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Centaurea cyanus - L.                
Common Name Cornflower, Garden cornflower, Blue Bottle, Cornflower
Family Asteraceae or Compositae
USDA hardiness Coming soon
Known Hazards None known
Habitats Once a common weed of cornfields, as a result of modern agricultural practices it is now very rare in the wild[9, 13]. Found especially on porous, nutrient-rich soils[268].
Range Most of Europe, including Britain, to the Near East.
Edibility Rating  
Medicinal Rating  
Well drained soil Moist Soil Full sun

Bloom Color: Blue, Lavender, Pink, Purple, White. Main Bloom Time: Early summer, Early fall, Late summer, Mid summer. Form: Upright or erect.

Physical Characteristics       
 icon of manicon of flower
Centaurea cyanus is a ANNUAL growing to 1 m (3ft 3in) by 0.3 m (1ft) at a fast rate.
It is not frost tender. It is in flower from Jun to August, and the seeds ripen from Aug to October. The flowers are hermaphrodite (have both male and female organs) and are pollinated by Bees, flies, lepidoptera, self.The plant is self-fertile.
It is noted for attracting wildlife.
Suitable for: light (sandy), medium (loamy) and heavy (clay) soils, prefers well-drained soil and can grow in nutritionally poor soil. Suitable pH: acid, neutral and basic (alkaline) soils and can grow in very alkaline soils.
It cannot grow in the shade. It prefers dry or moist soil and can tolerate drought.

Centaurea cyanus Cornflower, Garden cornflower, Blue Bottle, Cornflower
Centaurea cyanus Cornflower, Garden cornflower, Blue Bottle, Cornflower
 Cultivated Beds;
Edible Uses                                         
Edible Parts: Flowers.
Edible Uses: Colouring.

The young shoots are edible[7]. Flowers - raw or cooked. The fresh florets can be used in salads[238]. They are used as a vegetable or a garnish[183]. An edible blue dye is obtained from the flowers, used for colouring sugar and confections[183].
Medicinal Uses

Plants For A Future can not take any responsibility for any adverse effects from the use of plants. Always seek advice from a professional before using a plant medicinally.

Antifungal;  Antipruritic;  Antirheumatic;  Antitussive;  Astringent;  Diuretic;  Emmenagogue;  Laxative;  Ophthalmic;  Purgative;  Tonic.

Cornflower has a long history of herbal use, though it is seldom employed nowadays. In France it is still used as a remedy for tired eyes, but opinions differ as to its efficacy[254, 268]. Traditionally it is said to work best on blue eyes, whilst Plantago major (great plantain) was used for brown eyes[268]. The dried flowers are antipruritic, antitussive, astringent, weakly diuretic, emmenagogue, ophthalmic, very mildly purgative, and tonic[4, 7, 9, 21, 201, 240]. An infusion can be used in the treatment of dropsy, constipation, or as a mouthwash for ulcers and bleeding gums[9, 238]. This infusion is also taken as a bitter tonic and stimulant, improving the digestion and possibly supporting the liver as well as improving resistance to infections[254]. A water distilled from the petals was formerly in repute as a remedy for weak eyes[4] and a soothing lotion for conjunctivitis[7, 240]. The seeds are used as a mild laxative for children[7, 254]. A decoction of the leaves is antirheumatic[7, 254]. Antifungal [303].
Other Uses
Dye;  Hair;  Ink;  Pot-pourri.

A blue ink and a dye is obtained from the petals mixed with alum-water[4, 100, 115, 201]. The dye gives a lovely colour to linen, but it is transient[4]. The dried petals are used in pot-pourri in order to add colour[4, 268]. Extracts of the plant are added to hair shampoos and rinses[238].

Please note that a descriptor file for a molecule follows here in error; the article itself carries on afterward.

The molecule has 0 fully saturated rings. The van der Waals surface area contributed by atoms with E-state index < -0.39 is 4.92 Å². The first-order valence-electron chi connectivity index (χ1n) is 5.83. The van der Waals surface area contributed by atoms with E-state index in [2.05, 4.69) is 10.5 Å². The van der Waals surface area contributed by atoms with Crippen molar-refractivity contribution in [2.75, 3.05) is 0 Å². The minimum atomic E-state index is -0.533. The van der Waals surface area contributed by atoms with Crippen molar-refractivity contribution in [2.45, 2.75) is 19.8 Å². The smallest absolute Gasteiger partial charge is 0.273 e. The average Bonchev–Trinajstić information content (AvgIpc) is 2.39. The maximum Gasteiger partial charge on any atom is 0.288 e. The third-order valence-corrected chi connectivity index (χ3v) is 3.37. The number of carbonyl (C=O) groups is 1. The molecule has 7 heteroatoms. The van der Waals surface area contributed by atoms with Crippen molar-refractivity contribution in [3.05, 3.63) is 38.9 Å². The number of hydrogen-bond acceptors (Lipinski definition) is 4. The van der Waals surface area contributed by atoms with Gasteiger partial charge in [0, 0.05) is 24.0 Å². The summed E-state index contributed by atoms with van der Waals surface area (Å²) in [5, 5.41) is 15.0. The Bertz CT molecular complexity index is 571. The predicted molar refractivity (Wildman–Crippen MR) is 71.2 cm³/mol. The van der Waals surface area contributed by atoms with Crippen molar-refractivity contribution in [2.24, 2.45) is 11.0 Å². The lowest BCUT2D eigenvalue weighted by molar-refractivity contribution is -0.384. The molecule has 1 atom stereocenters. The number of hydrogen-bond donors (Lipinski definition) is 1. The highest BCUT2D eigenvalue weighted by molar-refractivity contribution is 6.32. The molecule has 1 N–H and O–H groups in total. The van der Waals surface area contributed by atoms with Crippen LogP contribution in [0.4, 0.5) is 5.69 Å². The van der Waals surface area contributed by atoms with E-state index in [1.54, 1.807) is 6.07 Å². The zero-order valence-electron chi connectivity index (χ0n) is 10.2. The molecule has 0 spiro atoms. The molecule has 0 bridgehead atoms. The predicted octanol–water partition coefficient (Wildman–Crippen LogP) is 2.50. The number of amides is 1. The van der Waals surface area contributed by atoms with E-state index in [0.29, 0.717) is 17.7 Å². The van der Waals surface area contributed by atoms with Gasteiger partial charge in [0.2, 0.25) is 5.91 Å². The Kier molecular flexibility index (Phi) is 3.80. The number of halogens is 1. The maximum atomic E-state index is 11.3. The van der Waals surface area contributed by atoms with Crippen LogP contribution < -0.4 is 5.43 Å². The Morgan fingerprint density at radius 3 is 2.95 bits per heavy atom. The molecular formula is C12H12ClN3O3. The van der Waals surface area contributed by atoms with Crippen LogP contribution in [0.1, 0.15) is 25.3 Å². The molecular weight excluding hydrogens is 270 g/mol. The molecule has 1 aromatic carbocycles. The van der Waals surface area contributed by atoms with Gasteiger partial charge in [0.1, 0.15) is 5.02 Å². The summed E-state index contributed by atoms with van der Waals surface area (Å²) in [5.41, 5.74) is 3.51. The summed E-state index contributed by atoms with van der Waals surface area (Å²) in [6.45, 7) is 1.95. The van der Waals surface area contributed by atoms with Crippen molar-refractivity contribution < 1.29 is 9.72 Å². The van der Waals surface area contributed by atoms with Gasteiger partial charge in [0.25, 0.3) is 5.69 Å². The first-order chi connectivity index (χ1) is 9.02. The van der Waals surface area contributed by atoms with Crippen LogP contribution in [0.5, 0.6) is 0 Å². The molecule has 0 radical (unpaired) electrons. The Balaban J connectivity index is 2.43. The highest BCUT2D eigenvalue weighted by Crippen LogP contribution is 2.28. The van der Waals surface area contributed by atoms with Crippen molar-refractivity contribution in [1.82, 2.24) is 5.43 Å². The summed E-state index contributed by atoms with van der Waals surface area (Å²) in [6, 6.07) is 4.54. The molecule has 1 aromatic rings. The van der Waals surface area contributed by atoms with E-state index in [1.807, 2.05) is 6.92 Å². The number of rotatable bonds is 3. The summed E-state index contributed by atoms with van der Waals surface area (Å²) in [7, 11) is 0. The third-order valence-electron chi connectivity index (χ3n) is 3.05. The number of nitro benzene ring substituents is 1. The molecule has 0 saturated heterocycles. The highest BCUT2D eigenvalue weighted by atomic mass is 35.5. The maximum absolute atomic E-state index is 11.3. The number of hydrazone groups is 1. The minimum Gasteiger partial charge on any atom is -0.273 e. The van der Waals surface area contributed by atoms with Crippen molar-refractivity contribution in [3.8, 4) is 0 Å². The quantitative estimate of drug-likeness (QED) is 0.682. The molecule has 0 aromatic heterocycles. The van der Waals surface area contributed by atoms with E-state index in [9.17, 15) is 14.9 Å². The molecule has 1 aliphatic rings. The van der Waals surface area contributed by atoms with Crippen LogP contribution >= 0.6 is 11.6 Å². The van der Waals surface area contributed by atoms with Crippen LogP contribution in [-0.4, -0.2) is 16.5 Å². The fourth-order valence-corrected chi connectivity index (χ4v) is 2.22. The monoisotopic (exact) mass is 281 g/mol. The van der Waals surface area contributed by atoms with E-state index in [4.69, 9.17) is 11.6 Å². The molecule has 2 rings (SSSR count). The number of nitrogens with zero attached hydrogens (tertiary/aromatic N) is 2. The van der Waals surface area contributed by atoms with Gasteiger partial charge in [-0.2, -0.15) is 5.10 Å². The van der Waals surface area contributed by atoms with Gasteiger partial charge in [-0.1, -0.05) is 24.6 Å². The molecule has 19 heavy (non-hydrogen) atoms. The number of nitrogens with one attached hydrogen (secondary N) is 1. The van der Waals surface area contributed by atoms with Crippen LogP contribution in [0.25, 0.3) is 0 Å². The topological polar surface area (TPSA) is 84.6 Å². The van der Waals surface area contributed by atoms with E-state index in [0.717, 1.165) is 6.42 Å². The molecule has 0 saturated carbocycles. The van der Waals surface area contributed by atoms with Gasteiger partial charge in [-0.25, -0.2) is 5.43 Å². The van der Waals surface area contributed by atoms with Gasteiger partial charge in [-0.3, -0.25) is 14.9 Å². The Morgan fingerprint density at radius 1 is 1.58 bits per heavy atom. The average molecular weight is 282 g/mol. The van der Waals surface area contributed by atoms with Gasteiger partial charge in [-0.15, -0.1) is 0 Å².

Cultivation details                                         
Landscape Uses:Border, Container, Foundation, Massing, Seashore, Specimen. Succeeds in ordinary garden soil[1, 200]. Prefers a well-drained fertile soil and a sunny position[200]. Tolerates dry, low fertility and alkaline soils[200]. Established plants are drought tolerant[201]. A very ornamental plant[1], there are many named varieties[188]. The flowers are often used in dried-flower arrangements because they retain their colour well[7]. A good plant for bees, butterflies and moths[20, 30, 108]. The cornflower is considered to be a good companion, in small quantities, for cereal crops[18, 20], though another report says that its greedy roots deprive the cultivated plants of nutrients and its tough stem dulls the reaper's sickle[4]. Members of this genus are rarely if ever troubled by browsing deer[233]. Special Features: Not North American native, Invasive, Naturalizing, Suitable for cut flowers, Suitable for dried flowers.
Seed - sow March in the greenhouse. When they are large enough to handle, prick the seedlings out into individual pots and plant them out in May. The seed can also be sown in situ during April, whilst in areas where the winters are not too cold a sowing in situ during September will produce larger and earlier-flowering plants
Related Plants                                         
Latin NameCommon NameEdibility RatingMedicinal Rating
Centaurea acaulis 00
Centaurea calcitrapaCommon Star Thistle, Red star-thistle11
Centaurea chamaerhaponticum 20
Centaurea depressaIranian knapweed20
Centaurea ibericaIberian Star Thistle, Iberian knapweed10
Centaurea jaceaBrown Knapweed01
Centaurea melitensisMaltese Star Thistle01
Centaurea montanaMountain Cornflower, Perennial cornflower, Mountain Bluet02
Centaurea nigraBlack Knapweed, Lesser knapweed12
Centaurea raphanina 10
Centaurea scabiosaGreater Knapweed02
Centaurea solstitialisSt. Barnaby's Thistle, Yellow star-thistle11
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Subject : Centaurea cyanus  

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